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Setting Data Free

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The government launched its massive data set trove Data.gov in 2009 with a clear mission: to put information the government was gathering anyway into the hands of private sector and nonprofit Web and mobile app developers.

Once that data was out, the White House imagined, developers would set about turning it into useful products—optimizing Census Bureau statistics for marketers; Commerce Department data for exporters; and Housing and Urban Development Department information for building contractors, mortgage brokers and insurance adjusters. 

When necessary, the government also would be able to prime the pump with agency-sponsored code-a-thons and app development competitions sponsored through Challenge.gov, a White House initiative that paid out $38 million to prize-winning developers during its first year, which ended in September.

But turning government data into private sector products has proved more complicated in practice. 

Some agencies, such as the Environmental Protection Agency, are posting new data sets regularly and rapidly in machine-readable form, but other agencies have shown little interest in devoting dwindling resources to making data more accessible. Agency data publication schedules also are often too slow for the go-go world of mobile apps.  

“The theory behind Data.gov was, let’s move forward when it comes to sharing data,” says Josh Green, chief executive officer of Panjiva, a company that crunches customs data for U.S. businesses that import some of their raw materials. “I think that’s right in terms of what would be good for entrepreneurship, but realistically I don’t think that has filtered down to the agency level.” While Panjiva relies on some Census data, which it downloads directly from the Census Bureau, the company uses mostly Customs and Border Protection data on CD-ROMs that it pays to have delivered every day by FedEx.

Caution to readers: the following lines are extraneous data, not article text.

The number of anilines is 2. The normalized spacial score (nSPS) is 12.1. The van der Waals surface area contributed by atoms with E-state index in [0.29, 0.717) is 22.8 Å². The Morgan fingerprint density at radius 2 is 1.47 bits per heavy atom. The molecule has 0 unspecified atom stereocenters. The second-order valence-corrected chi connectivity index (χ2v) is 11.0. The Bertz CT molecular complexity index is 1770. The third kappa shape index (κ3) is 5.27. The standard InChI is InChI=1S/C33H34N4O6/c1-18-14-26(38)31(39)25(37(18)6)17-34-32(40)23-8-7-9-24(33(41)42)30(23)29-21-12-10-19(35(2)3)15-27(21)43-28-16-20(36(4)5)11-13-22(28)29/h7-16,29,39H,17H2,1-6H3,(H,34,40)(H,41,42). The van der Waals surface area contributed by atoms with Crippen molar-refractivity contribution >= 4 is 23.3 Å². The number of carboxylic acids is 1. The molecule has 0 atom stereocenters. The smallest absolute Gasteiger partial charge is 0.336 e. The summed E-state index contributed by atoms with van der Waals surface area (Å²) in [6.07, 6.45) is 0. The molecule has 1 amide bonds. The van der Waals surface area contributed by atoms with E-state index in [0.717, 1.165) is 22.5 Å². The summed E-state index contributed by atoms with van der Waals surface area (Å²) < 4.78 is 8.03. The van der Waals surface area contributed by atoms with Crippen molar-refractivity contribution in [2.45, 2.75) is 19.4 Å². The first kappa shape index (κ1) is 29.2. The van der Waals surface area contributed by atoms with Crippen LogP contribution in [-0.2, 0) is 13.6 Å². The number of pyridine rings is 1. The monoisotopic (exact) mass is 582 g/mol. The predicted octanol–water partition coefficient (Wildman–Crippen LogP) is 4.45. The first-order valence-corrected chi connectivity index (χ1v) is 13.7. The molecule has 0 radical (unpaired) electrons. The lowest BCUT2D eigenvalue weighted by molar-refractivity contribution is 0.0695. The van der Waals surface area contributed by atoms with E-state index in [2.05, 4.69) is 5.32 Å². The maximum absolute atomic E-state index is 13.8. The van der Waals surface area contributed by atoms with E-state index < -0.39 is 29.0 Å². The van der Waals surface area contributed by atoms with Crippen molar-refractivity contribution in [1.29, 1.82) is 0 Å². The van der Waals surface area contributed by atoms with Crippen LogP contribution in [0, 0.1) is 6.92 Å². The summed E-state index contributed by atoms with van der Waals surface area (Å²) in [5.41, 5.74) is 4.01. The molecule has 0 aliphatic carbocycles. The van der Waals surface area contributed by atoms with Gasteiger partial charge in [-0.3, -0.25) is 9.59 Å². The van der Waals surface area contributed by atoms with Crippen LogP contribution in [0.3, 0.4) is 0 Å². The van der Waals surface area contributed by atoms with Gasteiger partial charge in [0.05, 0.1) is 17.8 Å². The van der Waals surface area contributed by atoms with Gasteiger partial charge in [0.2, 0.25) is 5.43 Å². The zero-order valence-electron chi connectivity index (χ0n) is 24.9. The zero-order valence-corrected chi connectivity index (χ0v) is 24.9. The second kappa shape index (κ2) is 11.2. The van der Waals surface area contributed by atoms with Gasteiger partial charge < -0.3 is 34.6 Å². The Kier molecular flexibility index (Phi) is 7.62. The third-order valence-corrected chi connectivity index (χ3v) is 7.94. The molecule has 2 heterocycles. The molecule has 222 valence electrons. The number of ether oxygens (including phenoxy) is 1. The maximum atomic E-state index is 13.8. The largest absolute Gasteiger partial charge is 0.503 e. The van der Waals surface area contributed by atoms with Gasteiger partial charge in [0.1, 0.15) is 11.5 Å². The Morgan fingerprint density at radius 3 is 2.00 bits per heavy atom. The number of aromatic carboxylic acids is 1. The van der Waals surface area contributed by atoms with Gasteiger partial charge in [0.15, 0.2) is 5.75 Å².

Panjiva analyzes that data to determine which overseas suppliers have the strongest track records with U.S. partners and then sells the results to companies looking for new suppliers.

Green jokes about the incongruity of snail mailing digital customs logs, but notes that Panjiva’s upfront work to capture imports data is a big reason the company was able to corner the market.

Another company, Brighter Planet, uses EPA and Energy Department data to build Web and mobile apps that auto-calculate the environmental impact of various activities. The for-profit
company created a product for corporate
MasterCard users to determine the environmental impact of their transactions, and it won a recent EPA Challenge.gov competition by developing a Web app that compares the carbon footprint of flying, driving or taking a train or bus to different destinations.

Brighter Planet grabs data straight from government agencies rather than from Data.gov, says Andy Rossmeissl, the company’s co-founder and product design director.

Data.gov is laudable, Rossmeissl says, but developers’ biggest hurdle with government data isn’t finding it, but getting it quickly and in a form they can use. “That wasn’t the focus of Data.gov and, in general, it isn’t the focus of agencies producing data,” he says. “That’s not because their intentions aren’t great, but they have a history of producing data in a very specific way that goes back to the Federal Register and quarterly releases.”